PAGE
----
Section of Collenia symmetrica zone 2, measured just west of the tunnel at Singleshot, on the Great Northern Railway tracks along Bear Creek

Collenia symmetrica Fenton and Fenton, biostrome 6
Limestone, black, sandy, oolitic
Limestone, dark-gray, thinly bedded; weathers tan 4
Collenia symmetrica Fenton and Fenton, very large colonies; Cryptozoon occidentale Dawson and Collenia frequens Walcott, subordinate; all in biostrome 10
Limestone, gray and tan, with "molar tooth" structure (pl. 20, fig. 7); sandstone, oolitic, at base 6
Collenia symmetrica Fenton and Fenton, biostrome 5
Limestone, tan-weathering, argillaceous, with well formed "molar tooth" structure near base 20


The following table illustrates the relative stratigraphic positions of the zones as compared with the stratigraphic column described by Fenton and Fenton (1937, p. 1900-1903).

Missoula group

Fenton and Fenton (1937) This paper
Formation Member Algal zone Formation
Undifferentiated beds

Undifferentiated beds
Conophyton zone 2

Collenia symmetrica zone 2

Miller Peak Mount Rowe
Roosville Unnamed
Kintla Unnamed

Purcell basalt
Collenia undosa zone 2 Unnamed

The Collenia symmetrica zone 2 differs from its counterpart in the Siyeh limestone in thickness and the lateral persistence of the biostromes. Zone 2 is much more compact vertically than zone 1. In the Siyeh limestone, no continuous beds of Collenia symmetrica Fenton and Fenton have been found. However, in the Missoula group the species forms widespread biostromes that are easily recognized in widely separated outcrops.

The zone is known to extend from Riverview Mountain on the east side of the Middle Fork Flathead River, southward to a point a quarter of a mile west of the mouth of Cabin Creek on the Middle Fork Flathead River, a distance of about 20 miles. It may also be seen on both sides of the valley of Bear Creek. The type locality of the zone is just west of the tunnel at Singleshot, on the Great Northern Railway tracks along Bear Creek.


A second zone of Conophyton occurs approximately 400 feet above the Collenia symmetrica zone 2. It is similar to its counterpart in the Siyeh limestone when viewed from a distance. The zone averages about 100 feet in thickness and has the same massive character as the Conophyton zone 1. The elements of the zone, however, are considerably different. Conophyton inclinatum n. sp. and Collenia frequens Walcott are the only species that occur in the zone. Their distribution within the zone is constant over a large area. The following section is typical of the zone in the southern half of the mapped area. (See pl. 25.)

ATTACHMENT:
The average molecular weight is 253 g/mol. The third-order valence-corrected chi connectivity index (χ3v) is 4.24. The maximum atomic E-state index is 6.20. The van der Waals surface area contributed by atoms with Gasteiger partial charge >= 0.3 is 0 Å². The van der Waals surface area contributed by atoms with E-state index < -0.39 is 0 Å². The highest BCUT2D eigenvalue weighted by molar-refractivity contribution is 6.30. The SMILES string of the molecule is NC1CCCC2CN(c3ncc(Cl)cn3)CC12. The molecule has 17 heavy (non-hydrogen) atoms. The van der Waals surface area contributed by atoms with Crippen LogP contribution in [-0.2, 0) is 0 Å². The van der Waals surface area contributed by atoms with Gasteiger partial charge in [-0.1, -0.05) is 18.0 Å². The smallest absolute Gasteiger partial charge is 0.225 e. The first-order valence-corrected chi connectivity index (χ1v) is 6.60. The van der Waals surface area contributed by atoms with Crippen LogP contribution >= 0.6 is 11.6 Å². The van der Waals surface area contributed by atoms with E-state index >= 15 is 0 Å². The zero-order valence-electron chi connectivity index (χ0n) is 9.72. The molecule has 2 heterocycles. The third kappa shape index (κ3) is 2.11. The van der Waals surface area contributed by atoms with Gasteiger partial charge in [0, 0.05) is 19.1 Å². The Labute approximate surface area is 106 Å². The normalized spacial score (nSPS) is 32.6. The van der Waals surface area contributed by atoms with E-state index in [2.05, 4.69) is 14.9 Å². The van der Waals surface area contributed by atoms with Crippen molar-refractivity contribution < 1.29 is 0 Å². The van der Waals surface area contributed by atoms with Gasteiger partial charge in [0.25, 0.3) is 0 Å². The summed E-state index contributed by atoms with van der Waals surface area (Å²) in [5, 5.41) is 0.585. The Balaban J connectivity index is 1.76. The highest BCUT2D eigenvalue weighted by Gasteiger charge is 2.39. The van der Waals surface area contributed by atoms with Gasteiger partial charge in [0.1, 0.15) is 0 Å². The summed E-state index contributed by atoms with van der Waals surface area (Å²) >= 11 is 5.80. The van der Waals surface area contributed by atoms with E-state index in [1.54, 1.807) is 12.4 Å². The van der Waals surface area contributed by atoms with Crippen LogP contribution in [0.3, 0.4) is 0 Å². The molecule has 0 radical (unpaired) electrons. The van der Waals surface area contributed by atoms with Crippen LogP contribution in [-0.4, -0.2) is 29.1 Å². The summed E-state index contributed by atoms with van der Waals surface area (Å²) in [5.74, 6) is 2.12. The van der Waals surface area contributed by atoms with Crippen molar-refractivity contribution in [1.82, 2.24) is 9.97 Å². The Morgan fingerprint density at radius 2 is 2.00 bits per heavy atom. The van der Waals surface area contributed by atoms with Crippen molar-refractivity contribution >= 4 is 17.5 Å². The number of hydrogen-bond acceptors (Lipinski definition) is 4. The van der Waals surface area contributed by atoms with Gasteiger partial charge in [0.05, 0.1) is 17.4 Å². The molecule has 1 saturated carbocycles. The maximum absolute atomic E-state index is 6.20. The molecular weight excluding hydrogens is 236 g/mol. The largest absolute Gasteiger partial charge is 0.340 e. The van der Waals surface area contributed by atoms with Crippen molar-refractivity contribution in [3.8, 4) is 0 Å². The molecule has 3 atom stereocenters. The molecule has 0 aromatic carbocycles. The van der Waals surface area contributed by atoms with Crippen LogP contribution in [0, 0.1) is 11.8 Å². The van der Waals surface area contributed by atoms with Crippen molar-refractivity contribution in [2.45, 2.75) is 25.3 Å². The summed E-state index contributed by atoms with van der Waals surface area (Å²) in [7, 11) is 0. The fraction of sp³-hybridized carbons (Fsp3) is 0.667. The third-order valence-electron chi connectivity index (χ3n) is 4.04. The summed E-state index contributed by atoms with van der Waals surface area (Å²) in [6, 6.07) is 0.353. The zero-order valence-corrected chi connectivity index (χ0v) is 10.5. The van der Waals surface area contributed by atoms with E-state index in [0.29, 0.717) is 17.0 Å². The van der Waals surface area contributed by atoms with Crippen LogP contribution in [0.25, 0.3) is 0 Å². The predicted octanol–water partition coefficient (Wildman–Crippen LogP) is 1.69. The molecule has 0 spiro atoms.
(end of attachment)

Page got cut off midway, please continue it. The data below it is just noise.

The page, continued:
Section of the Conophyton zone 2, on hillside above trail opposite mouth of Cy Creek, NE1/4 sec. 35, unsurveyed T. 28 N., R. 15 W., Flathead National Forest, Mont.

Subzone E: Conophyton inclinatum n. sp., closely packed, biostrome; colonies up to 2 feet in diameter24
Subzone D: Collenia frequens Walcott, well-developed, biostrome; colonies up to 15 inches in diameter and 6 feet in height6
Subzone C: Limestone, barren, black, shaly11
Subzone B: Conophyton inclinatum n. sp., closely packed, biostrome35
Subzone A: Collenia frequens Walcott, biostrome; only slightly weathered; laminae do not stand out in relief; colonies average 4 inches in diameter and 23 feet in height23


The zone has been mapped for 20 miles along the strike and 7 miles along the dip. (See pl. 25.) From the Cy Creek locality to Running Rabbit Mountain the subzones are remarkably uniform in thickness and composition. However, from Running Rabbit Mountain northward to the northwest flank of Riverview Mountain, subzones B and E thin rapidly and subzones A and D thicken. The total thickness of the zone remains about the same. At Riverview Mountain the zone dips under Tertiary alluvium and its northern limits are unknown. The southern limits of the zone were not explored, owing to the inaccessibility of the area and the limitation of time.

The type locality of the zone is at the top of Running Rabbit Mountain, in the southwestern corner of Glacier National Park. The zone on the western slopes of Scalplock, Rampage, and Riverview Mountains may be viewed from U. S. Highway 2, between Essex and Pinnacle. A good distant view is also afforded from the highway along Bear Creek between Java and Fielding. Here the zone is exposed on the south slopes of Running Rabbit, Snowslip, and Blacktail Mountains. An excellent exposure of the zone occurs at the pass between Giefer Creek and Twenty-five Mile Creek, on the west side of Baldhead Mountain.

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Last Updated: 18-Jul-2008